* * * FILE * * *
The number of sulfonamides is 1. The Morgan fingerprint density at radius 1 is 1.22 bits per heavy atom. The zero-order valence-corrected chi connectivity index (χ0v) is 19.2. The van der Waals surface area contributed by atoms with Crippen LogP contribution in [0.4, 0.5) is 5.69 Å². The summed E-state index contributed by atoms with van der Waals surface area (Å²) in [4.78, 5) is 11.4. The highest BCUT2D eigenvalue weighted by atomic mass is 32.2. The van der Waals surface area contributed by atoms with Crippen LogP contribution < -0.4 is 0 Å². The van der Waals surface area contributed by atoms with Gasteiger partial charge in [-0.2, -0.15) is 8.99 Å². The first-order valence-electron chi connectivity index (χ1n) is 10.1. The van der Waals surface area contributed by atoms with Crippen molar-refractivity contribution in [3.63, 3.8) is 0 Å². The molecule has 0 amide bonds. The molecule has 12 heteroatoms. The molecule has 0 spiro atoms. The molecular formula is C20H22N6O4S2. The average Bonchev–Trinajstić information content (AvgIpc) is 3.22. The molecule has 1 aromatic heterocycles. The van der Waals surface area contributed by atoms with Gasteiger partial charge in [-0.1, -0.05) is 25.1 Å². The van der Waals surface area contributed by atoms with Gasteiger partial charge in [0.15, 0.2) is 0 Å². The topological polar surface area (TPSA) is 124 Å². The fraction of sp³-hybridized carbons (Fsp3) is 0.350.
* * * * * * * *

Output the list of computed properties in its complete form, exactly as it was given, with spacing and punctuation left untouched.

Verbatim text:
The number of sulfonamides is 1. The Morgan fingerprint density at radius 1 is 1.22 bits per heavy atom. The zero-order valence-corrected chi connectivity index (χ0v) is 19.2. The van der Waals surface area contributed by atoms with Crippen LogP contribution in [0.4, 0.5) is 5.69 Å². The summed E-state index contributed by atoms with van der Waals surface area (Å²) in [4.78, 5) is 11.4. The highest BCUT2D eigenvalue weighted by atomic mass is 32.2. The van der Waals surface area contributed by atoms with Crippen LogP contribution < -0.4 is 0 Å². The van der Waals surface area contributed by atoms with Gasteiger partial charge in [-0.2, -0.15) is 8.99 Å². The first-order valence-electron chi connectivity index (χ1n) is 10.1. The van der Waals surface area contributed by atoms with Crippen molar-refractivity contribution in [3.63, 3.8) is 0 Å². The molecule has 0 amide bonds. The molecule has 12 heteroatoms. The molecule has 0 spiro atoms. The molecular formula is C20H22N6O4S2. The average Bonchev–Trinajstić information content (AvgIpc) is 3.22. The molecule has 1 aromatic heterocycles. The van der Waals surface area contributed by atoms with Gasteiger partial charge in [-0.1, -0.05) is 25.1 Å². The van der Waals surface area contributed by atoms with Gasteiger partial charge in [0.15, 0.2) is 0 Å². The topological polar surface area (TPSA) is 124 Å². The fraction of sp³-hybridized carbons (Fsp3) is 0.350.